Evacuations of Civilians in Britain During World War II

Evacuations of Civilians in Britain During World War II

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Please note that the content of this book primarily consists of articles available from Wikipedia or other free sources online. Evacuation of civilians in Britain during the Second World War was designed to save the population of urban or military areas in the United Kingdom from aerial bombing of cities and military targets such as docks. Civilians, particularly children, were moved to rural areas thought to be less at risk. Evacuees wore their best clothes when being evacuated. Operation Pied Piper on 1 September 1939, prior to the Battle of Britain, officially relocated more than 3.5 million people. Further waves of official evacuation and re-evacuation occurred from the South and East coast in June 1940, when a seaborne invasion was expected, and from affected cities after the Blitz began in September 1940. There were also official evacuations from the UK to other parts of the British Empire, and many non-official evacuations within and from the UK. Other mass movements of civilians included British citizens arriving from the Channel Islands, and displaced people arriving from continental Europeshow more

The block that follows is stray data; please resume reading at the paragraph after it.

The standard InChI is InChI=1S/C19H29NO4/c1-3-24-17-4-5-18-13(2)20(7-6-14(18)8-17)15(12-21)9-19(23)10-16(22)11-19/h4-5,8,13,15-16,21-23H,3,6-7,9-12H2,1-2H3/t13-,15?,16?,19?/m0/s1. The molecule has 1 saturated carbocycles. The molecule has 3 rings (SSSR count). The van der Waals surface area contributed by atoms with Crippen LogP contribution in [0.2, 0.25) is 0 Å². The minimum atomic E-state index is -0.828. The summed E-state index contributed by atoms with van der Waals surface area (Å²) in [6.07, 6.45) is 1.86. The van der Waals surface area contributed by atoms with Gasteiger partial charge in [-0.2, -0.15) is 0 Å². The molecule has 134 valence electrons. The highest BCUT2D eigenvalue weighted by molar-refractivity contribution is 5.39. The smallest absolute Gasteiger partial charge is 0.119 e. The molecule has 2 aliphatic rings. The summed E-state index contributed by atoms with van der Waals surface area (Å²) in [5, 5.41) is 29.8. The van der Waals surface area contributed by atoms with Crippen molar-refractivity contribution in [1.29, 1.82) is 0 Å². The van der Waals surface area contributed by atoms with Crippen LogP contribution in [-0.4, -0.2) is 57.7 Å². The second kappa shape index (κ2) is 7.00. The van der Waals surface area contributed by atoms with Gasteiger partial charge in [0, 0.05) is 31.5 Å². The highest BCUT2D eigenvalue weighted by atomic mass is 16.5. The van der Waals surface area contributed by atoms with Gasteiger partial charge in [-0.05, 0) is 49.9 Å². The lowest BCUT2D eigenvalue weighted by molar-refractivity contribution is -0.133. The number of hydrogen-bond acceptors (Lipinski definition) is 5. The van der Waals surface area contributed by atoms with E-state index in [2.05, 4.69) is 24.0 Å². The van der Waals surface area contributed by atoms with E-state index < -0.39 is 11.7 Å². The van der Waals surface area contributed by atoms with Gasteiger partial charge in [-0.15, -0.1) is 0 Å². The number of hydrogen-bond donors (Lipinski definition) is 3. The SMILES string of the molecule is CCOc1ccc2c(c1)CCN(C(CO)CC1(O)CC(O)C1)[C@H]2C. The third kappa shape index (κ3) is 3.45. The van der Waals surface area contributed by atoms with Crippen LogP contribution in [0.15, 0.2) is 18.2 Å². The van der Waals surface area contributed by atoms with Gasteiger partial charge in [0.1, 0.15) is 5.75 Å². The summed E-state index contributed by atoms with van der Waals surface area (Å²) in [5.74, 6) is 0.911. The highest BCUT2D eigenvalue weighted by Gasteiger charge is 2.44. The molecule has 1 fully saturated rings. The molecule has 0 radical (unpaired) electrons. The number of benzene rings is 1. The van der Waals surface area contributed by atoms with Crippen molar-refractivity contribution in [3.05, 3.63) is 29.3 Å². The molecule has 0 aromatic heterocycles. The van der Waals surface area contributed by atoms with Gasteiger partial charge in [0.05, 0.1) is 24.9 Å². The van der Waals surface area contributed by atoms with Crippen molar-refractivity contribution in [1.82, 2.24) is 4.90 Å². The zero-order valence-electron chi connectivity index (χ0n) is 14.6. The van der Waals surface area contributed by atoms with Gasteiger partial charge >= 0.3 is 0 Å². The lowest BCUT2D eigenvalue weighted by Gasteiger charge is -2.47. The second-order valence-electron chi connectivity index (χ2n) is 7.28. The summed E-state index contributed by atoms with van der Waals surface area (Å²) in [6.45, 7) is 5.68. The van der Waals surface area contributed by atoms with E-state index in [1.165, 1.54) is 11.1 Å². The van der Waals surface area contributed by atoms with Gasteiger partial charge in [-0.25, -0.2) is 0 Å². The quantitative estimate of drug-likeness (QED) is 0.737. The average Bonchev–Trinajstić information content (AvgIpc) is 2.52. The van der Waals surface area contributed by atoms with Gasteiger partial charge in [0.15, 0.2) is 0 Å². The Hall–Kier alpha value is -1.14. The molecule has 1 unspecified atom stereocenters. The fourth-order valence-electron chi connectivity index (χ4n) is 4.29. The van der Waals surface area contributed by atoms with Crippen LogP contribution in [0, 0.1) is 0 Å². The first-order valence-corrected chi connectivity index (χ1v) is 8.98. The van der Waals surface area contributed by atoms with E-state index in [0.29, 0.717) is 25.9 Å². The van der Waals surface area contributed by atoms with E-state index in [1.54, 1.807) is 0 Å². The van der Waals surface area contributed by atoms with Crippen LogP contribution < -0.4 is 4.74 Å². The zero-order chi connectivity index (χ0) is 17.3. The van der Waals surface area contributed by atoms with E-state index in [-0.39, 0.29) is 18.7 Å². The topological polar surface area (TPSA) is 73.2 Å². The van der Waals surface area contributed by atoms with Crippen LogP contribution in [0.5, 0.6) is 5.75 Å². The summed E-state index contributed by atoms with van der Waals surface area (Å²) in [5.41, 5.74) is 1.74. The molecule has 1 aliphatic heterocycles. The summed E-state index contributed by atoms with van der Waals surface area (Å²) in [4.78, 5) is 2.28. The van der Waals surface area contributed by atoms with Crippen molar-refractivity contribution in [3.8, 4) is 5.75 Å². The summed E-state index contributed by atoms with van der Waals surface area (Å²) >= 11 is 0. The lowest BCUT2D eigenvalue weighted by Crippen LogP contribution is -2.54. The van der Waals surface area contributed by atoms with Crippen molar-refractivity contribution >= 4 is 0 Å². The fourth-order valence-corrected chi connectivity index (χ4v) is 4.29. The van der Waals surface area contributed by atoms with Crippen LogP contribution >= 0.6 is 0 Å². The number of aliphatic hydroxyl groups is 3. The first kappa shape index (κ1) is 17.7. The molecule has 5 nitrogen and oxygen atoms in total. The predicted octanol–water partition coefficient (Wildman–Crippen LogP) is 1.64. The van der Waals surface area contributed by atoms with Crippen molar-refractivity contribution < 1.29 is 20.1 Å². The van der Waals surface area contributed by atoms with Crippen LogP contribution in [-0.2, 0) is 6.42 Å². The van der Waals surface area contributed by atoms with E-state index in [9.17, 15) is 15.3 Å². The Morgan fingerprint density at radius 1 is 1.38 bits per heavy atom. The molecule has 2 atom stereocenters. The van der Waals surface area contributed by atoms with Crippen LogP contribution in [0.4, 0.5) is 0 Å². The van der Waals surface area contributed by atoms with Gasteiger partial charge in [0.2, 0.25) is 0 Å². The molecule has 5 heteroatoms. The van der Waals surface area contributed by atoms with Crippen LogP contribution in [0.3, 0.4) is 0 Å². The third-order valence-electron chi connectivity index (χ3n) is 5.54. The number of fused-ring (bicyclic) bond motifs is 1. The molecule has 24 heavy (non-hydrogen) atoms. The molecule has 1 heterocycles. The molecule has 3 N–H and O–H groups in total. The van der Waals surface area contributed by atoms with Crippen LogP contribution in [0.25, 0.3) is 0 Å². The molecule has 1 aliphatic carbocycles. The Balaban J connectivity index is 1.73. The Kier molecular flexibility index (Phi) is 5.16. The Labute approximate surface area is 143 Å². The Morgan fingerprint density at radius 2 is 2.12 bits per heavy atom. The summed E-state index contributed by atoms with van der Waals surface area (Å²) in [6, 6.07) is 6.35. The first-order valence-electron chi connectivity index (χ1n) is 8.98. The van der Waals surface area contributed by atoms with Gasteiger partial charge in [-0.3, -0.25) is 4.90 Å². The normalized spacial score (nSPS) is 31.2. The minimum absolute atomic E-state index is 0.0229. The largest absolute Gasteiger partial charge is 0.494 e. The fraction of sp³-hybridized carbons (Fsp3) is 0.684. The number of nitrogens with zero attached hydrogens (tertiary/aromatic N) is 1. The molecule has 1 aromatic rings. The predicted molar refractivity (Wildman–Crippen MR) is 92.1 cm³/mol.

Product details

  • Paperback | 124 pages
  • 152 x 229 x 7mm | 191g
  • Fidel
  • United States
  • English
  • 6135689371
  • 9786135689372